IMC Chicago, LLC agreed to pay a fine of US $30,000 to resolve a disciplinary action brought by ICE Futures U.S. The exchange claimed that on “numerous occasions” between January 2016 and March 2017, the firm’s automated trading system successively entered orders in Cotton No. 2, Russell Complex and MSCI Complex futures, and then in response to such orders, immediately deleted them and entered new orders because of a “feedback loop.” IFUS said that, under the duty of supervision (click here to access IFUS Rule 4.01), IMC had an obligation to monitor such transactions, which IFUS implied the firm did not. In agreeing to the sanction, IMC neither admitted nor denied the rule violation.

Separately, Marex Financial, Limited, was charged with market disruption and failure to supervise in connection with the trading of an employee, Jake Wiltshire. Mr. Wiltshire was separately charged with market disruption.

According to IFUS, from May through October 2016, Mr. Wiltshire, trading for Marex and himself pursuant to a profit‑sharing arrangement, manually entered large orders on one side of the cocoa futures market to induce executions of smaller quantity orders on the other side. After the smaller orders were executed, Mr. Wiltshire cancelled the larger orders. Marex settled the IFUS disciplinary action by agreeing to pay a fine of US $25,000 and disgorging profits of more than US $9,000. Mr. Wiltshire settled his disciplinary action by agreeing to a 360‑day IFUS trading suspension.

In accepting Marex’s settlement, IFUS noted that after it alerted Marex regarding the employee’s conduct, the firm immediately terminated the employee and disciplined his supervisor. IFUS noted, however, that a monitoring tool used by Marex was not activated for cocoa markets during the relevant time.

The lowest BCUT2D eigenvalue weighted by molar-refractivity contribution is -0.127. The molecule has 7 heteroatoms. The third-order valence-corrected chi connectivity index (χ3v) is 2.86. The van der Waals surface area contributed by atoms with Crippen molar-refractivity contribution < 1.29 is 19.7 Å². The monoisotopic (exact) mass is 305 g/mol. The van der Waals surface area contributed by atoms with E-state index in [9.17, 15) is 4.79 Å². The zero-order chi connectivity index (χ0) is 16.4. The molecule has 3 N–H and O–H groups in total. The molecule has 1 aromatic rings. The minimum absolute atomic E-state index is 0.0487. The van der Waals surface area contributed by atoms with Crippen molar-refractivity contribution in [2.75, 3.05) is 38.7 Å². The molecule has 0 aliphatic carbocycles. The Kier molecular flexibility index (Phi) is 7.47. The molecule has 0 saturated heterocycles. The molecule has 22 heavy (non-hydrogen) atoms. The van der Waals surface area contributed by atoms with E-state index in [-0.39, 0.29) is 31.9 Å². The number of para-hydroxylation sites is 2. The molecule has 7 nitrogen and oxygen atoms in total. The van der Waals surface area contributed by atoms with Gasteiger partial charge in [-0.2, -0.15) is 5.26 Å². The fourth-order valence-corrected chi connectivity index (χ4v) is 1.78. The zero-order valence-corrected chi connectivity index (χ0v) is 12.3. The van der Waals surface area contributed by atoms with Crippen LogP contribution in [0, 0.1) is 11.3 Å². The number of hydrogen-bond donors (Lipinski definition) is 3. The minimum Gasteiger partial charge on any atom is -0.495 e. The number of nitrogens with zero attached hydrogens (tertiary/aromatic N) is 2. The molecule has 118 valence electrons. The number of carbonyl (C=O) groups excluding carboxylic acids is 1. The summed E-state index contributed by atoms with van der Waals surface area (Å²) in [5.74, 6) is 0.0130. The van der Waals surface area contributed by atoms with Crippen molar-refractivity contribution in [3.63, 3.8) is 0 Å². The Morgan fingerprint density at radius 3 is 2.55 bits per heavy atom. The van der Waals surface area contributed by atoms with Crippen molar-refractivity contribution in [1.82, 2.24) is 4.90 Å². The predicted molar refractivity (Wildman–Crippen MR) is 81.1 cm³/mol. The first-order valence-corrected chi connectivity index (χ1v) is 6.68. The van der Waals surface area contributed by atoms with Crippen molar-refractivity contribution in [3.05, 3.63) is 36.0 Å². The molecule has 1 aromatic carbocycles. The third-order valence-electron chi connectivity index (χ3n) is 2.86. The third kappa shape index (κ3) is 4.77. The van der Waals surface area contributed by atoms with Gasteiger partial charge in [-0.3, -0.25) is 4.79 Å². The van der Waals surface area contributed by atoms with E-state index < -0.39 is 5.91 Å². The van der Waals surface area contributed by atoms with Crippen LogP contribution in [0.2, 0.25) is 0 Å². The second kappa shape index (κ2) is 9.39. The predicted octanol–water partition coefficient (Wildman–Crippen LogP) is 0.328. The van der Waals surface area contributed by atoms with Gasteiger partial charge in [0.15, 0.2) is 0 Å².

Additionally, Peace River Citrus Products and R. William Becker agreed to pay a fine of US $7,500 to resolve charges by IFUS that they executed wash sales purportedly to move positions between firm accounts. Similarly, Chenwei Zhu, was ordered by a business conduct committee of the Chicago Mercantile Exchange to pay a fine of US $25,000, disgorge profits of over US $19,000, and serve a 35-business day suspension on all CME Group exchanges, related to trading to transfer equity between accounts. The BCC held that such trading was pre-arranged in violation of a CME rule prohibiting such conduct (click here to access CME Group Rule 432.G).

Compliance Weeds: Under the relevant IFUS rule (Rule 4.01), the duty of a person to “diligently supervise” its employees and agents applies to “every person” whether a member or not. Moreover, “agent” expressly includes “any Exchange-related activities associated with automated trading systems that generate, submit and/or cancel messages without human intervention.”

The parallel CME Group rule is not as explicit on its face. However, in a Market Regulation Advisory Notice entitled Supervisory Obligations for Employees, CME Group notes that, under its parallel rule, agents include not only natural persons, but “any automated trading systems … operated by any party.” (click here to access MRAN RA1517-5; click here to access CME Group Rule 432.W),